3.10 The financial markets, even in relatively settled times, are volatile, mobile, and hypersensitive to risk and uncertainty. Legal risk is more likely to be successfully (p. 45) managed if we maintain an effective dialogue amongst legislators, judges, and lawyers in private practice. As we shall see, the management of legal risk is not exclusively a function and responsibility of either the public sector or the private sector acting alone, and open communication amongst all those involved (sometimes on an international basis) is vital if management efforts are to be successful. The importance of effective dialogue has only been reinforced by the advent of globalization, which has accentuated the need for London to compete effectively with other actual and potential financial centres and by the need to respond effectively to the Financial Crisis. As the FSA said (in describing itself): ‘Ultimately, the FSA is all about maintaining confidence in the UK’s financial marketplace for the benefit of everyone.’ This has not changed under the stewardship of the FCA, which continues to engage with its European and global counterparts through standing committees, joint task forces, and board memberships.23 Still, there remains a need to restore confidence, not just maintain it. And that can only be done if a solid legal foundation is preserved and kept up to date.(p. 46)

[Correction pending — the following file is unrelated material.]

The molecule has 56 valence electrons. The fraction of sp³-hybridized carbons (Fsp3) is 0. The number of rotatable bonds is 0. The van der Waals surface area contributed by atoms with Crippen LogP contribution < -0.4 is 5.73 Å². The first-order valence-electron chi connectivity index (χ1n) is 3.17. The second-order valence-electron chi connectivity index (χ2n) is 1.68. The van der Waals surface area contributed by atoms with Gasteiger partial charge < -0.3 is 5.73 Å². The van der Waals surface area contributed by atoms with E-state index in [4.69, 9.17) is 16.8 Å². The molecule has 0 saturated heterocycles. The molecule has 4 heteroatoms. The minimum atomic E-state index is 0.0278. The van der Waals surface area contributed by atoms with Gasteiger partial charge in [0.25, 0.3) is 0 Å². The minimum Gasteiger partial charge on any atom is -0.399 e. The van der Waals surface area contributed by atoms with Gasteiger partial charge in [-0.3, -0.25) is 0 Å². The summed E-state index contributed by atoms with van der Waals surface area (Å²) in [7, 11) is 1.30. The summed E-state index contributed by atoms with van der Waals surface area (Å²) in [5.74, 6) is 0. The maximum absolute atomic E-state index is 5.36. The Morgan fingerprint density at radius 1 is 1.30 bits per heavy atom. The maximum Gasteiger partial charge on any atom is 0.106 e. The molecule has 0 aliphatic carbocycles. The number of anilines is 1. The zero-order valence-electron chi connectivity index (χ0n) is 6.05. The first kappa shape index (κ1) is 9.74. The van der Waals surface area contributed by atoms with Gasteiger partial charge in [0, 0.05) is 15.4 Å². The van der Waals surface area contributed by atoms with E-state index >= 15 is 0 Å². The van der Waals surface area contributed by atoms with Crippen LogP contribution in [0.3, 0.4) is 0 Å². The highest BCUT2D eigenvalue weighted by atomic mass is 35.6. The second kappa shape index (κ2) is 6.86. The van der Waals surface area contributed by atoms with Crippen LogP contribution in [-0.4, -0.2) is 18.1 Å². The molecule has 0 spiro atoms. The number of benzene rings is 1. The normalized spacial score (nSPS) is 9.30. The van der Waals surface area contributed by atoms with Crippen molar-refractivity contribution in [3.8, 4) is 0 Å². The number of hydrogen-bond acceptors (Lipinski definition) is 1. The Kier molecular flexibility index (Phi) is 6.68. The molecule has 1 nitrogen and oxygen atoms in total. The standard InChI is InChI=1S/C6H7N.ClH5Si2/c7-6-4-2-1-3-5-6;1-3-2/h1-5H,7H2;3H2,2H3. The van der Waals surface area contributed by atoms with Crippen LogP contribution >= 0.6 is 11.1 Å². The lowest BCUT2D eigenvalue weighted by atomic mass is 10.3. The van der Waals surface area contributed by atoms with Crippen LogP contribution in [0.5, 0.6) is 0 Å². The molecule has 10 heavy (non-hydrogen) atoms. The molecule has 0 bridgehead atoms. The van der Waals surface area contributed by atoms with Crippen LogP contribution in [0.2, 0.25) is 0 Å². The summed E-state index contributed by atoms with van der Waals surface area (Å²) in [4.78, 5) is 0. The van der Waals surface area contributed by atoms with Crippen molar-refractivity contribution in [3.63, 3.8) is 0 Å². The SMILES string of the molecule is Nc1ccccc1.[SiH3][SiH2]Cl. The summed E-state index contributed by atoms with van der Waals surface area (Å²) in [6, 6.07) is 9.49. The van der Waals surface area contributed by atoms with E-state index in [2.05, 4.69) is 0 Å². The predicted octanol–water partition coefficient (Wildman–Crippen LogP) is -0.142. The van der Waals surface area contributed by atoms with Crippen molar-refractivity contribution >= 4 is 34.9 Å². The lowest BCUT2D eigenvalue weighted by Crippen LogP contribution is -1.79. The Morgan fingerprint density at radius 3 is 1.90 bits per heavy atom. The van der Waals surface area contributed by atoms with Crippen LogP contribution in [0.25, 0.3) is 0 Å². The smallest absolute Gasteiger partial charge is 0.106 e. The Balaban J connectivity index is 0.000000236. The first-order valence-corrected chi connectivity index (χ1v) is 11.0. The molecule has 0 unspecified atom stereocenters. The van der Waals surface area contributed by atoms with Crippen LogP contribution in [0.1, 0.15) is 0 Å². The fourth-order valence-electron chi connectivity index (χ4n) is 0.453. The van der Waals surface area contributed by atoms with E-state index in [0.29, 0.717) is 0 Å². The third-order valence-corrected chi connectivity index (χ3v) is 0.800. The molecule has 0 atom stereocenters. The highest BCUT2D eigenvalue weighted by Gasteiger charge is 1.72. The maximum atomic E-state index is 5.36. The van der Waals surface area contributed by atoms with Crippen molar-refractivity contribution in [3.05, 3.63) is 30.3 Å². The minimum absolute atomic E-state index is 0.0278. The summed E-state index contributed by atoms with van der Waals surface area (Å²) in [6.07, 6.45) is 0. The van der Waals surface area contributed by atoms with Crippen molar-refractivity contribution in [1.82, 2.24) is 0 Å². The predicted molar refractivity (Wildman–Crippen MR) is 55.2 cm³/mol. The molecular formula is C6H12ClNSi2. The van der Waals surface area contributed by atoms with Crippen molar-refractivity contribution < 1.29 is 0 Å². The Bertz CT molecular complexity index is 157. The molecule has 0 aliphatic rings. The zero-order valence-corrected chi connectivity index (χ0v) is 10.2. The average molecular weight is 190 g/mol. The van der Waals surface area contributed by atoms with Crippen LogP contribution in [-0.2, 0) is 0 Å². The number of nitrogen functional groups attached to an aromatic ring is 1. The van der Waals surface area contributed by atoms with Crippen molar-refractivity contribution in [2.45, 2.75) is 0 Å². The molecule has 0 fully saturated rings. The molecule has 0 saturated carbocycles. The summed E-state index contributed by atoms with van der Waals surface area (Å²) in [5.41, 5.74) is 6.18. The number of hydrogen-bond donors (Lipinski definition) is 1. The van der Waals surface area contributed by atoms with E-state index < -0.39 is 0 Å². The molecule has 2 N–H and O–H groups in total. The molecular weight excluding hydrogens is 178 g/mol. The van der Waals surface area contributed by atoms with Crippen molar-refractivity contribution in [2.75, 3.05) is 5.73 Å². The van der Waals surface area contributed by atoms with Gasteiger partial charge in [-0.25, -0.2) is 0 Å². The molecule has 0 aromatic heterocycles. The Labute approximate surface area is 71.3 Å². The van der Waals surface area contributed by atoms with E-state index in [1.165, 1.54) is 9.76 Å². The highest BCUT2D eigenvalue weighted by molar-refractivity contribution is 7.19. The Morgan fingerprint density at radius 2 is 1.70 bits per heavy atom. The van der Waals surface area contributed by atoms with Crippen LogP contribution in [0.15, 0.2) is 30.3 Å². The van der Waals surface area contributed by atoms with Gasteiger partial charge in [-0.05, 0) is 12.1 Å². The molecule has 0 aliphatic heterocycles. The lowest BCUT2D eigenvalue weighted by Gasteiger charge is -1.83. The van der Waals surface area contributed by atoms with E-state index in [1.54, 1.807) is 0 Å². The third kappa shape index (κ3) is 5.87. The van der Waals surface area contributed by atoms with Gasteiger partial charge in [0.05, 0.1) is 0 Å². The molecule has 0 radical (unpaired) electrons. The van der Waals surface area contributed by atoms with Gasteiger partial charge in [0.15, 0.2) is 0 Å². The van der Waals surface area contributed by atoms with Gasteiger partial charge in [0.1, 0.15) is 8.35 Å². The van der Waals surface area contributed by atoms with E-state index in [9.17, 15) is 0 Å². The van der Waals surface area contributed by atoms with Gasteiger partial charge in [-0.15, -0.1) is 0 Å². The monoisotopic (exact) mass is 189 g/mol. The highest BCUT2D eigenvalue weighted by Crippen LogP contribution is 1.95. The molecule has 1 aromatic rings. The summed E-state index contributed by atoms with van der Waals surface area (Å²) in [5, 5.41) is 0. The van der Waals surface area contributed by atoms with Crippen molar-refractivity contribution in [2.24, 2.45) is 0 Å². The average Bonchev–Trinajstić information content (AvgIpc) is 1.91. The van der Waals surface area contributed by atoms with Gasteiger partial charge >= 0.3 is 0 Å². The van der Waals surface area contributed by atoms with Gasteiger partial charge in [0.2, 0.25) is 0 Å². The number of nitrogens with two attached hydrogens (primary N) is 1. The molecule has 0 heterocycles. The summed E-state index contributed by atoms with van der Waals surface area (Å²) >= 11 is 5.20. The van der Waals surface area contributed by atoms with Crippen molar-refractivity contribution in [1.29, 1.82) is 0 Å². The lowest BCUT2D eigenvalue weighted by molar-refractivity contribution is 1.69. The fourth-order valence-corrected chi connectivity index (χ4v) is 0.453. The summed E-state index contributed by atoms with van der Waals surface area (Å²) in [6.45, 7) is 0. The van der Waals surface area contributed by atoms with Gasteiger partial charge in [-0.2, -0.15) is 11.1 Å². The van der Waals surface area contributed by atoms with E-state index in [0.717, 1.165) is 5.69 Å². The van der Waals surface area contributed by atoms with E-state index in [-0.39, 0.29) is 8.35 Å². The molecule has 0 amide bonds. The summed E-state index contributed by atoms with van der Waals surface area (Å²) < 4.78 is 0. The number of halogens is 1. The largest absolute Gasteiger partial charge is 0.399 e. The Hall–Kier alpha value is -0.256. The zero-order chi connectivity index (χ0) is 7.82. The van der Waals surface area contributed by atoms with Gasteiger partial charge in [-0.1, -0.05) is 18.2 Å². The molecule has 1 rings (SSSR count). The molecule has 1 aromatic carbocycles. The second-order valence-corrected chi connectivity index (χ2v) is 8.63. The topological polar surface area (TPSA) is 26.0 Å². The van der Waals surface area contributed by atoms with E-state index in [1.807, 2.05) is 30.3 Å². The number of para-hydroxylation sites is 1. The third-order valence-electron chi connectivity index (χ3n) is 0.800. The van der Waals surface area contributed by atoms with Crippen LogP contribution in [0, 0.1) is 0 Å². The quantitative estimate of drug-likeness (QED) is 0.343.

2 As Wood points out, ‘ … England is only 0.33% of the world’s jurisdictions. It occupies less than 0.01% of the planet’s land mass and has less than 0.75% of the global population. Nevertheless, if we take the world’s most important and biggest international contracts—which are syndicated credits, bond issues and to a lesser extent ISDA master agreements—it may be that somewhere between 40% and 70% of international bond issues are governed by English law and the proportion of international syndicated credits may be the same … English law is the workhorse of international contracts’ (‘English law and legal leadership in the global economy’—a paper given to the Chancery Bar Association, 23 June 2003).